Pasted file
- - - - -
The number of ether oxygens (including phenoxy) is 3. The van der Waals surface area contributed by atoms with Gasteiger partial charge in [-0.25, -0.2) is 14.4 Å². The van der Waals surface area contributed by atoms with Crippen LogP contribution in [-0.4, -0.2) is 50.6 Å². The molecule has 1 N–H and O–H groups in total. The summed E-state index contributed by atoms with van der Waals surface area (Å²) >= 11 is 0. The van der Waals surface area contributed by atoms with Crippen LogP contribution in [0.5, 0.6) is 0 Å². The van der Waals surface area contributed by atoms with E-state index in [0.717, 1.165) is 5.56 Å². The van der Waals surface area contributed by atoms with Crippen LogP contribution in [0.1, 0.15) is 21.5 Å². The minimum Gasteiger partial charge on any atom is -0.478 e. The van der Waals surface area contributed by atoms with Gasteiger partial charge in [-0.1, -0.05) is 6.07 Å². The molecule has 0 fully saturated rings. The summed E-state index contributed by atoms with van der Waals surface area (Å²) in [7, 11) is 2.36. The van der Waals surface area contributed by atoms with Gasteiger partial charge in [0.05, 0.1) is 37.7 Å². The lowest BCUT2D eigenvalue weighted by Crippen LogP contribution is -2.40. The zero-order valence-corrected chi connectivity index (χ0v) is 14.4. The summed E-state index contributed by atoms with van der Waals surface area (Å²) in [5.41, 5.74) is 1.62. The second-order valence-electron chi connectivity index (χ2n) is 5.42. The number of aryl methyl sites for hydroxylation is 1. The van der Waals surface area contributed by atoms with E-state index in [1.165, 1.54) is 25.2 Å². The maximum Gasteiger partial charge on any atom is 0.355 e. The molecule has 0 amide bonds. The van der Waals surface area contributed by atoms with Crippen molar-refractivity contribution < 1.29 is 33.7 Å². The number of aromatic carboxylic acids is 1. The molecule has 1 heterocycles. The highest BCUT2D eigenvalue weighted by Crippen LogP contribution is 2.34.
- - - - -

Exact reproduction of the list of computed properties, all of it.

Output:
The number of ether oxygens (including phenoxy) is 3. The van der Waals surface area contributed by atoms with Gasteiger partial charge in [-0.25, -0.2) is 14.4 Å². The van der Waals surface area contributed by atoms with Crippen LogP contribution in [-0.4, -0.2) is 50.6 Å². The molecule has 1 N–H and O–H groups in total. The summed E-state index contributed by atoms with van der Waals surface area (Å²) >= 11 is 0. The van der Waals surface area contributed by atoms with Crippen LogP contribution in [0.5, 0.6) is 0 Å². The van der Waals surface area contributed by atoms with E-state index in [0.717, 1.165) is 5.56 Å². The van der Waals surface area contributed by atoms with Crippen LogP contribution in [0.1, 0.15) is 21.5 Å². The minimum Gasteiger partial charge on any atom is -0.478 e. The van der Waals surface area contributed by atoms with Gasteiger partial charge in [-0.1, -0.05) is 6.07 Å². The molecule has 0 fully saturated rings. The summed E-state index contributed by atoms with van der Waals surface area (Å²) in [7, 11) is 2.36. The van der Waals surface area contributed by atoms with Gasteiger partial charge in [0.05, 0.1) is 37.7 Å². The lowest BCUT2D eigenvalue weighted by Crippen LogP contribution is -2.40. The zero-order valence-corrected chi connectivity index (χ0v) is 14.4. The summed E-state index contributed by atoms with van der Waals surface area (Å²) in [5.41, 5.74) is 1.62. The second-order valence-electron chi connectivity index (χ2n) is 5.42. The number of aryl methyl sites for hydroxylation is 1. The van der Waals surface area contributed by atoms with E-state index in [1.165, 1.54) is 25.2 Å². The maximum Gasteiger partial charge on any atom is 0.355 e. The molecule has 0 amide bonds. The van der Waals surface area contributed by atoms with Crippen molar-refractivity contribution < 1.29 is 33.7 Å². The number of aromatic carboxylic acids is 1. The molecule has 1 heterocycles. The highest BCUT2D eigenvalue weighted by Crippen LogP contribution is 2.34.